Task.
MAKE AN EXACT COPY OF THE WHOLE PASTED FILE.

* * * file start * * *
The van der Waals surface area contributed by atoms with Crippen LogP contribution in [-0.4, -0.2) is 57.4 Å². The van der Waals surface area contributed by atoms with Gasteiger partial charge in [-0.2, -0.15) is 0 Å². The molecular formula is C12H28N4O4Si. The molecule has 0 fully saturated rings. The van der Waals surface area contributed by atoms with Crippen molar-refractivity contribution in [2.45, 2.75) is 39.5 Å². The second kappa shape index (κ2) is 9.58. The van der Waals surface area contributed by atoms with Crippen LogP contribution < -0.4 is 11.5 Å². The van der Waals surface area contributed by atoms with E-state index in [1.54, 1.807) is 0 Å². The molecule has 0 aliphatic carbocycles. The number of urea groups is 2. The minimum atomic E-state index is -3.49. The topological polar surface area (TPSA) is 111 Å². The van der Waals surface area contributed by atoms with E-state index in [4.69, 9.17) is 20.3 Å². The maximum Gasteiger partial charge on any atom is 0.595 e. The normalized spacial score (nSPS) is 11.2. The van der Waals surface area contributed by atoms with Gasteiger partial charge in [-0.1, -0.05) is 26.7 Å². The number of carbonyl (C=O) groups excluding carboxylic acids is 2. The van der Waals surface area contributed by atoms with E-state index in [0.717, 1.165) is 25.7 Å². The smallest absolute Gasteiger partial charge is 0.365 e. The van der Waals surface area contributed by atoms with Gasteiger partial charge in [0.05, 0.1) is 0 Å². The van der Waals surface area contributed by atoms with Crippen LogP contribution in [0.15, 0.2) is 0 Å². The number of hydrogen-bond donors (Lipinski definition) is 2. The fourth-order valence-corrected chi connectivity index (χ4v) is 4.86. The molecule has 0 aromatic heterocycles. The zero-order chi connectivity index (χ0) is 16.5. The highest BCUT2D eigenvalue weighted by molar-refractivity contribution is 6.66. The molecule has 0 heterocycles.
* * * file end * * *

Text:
The van der Waals surface area contributed by atoms with Crippen LogP contribution in [-0.4, -0.2) is 57.4 Å². The van der Waals surface area contributed by atoms with Gasteiger partial charge in [-0.2, -0.15) is 0 Å². The molecular formula is C12H28N4O4Si. The molecule has 0 fully saturated rings. The van der Waals surface area contributed by atoms with Crippen molar-refractivity contribution in [2.45, 2.75) is 39.5 Å². The second kappa shape index (κ2) is 9.58. The van der Waals surface area contributed by atoms with Crippen LogP contribution < -0.4 is 11.5 Å². The van der Waals surface area contributed by atoms with E-state index in [1.54, 1.807) is 0 Å². The molecule has 0 aliphatic carbocycles. The number of urea groups is 2. The minimum atomic E-state index is -3.49. The topological polar surface area (TPSA) is 111 Å². The van der Waals surface area contributed by atoms with E-state index in [4.69, 9.17) is 20.3 Å². The maximum Gasteiger partial charge on any atom is 0.595 e. The normalized spacial score (nSPS) is 11.2. The van der Waals surface area contributed by atoms with Gasteiger partial charge in [-0.1, -0.05) is 26.7 Å². The number of carbonyl (C=O) groups excluding carboxylic acids is 2. The van der Waals surface area contributed by atoms with E-state index in [0.717, 1.165) is 25.7 Å². The smallest absolute Gasteiger partial charge is 0.365 e. The van der Waals surface area contributed by atoms with Gasteiger partial charge in [0.05, 0.1) is 0 Å². The van der Waals surface area contributed by atoms with Crippen LogP contribution in [0.15, 0.2) is 0 Å². The number of hydrogen-bond donors (Lipinski definition) is 2. The fourth-order valence-corrected chi connectivity index (χ4v) is 4.86. The molecule has 0 aromatic heterocycles. The zero-order chi connectivity index (χ0) is 16.5. The highest BCUT2D eigenvalue weighted by molar-refractivity contribution is 6.66. The molecule has 0 heterocycles.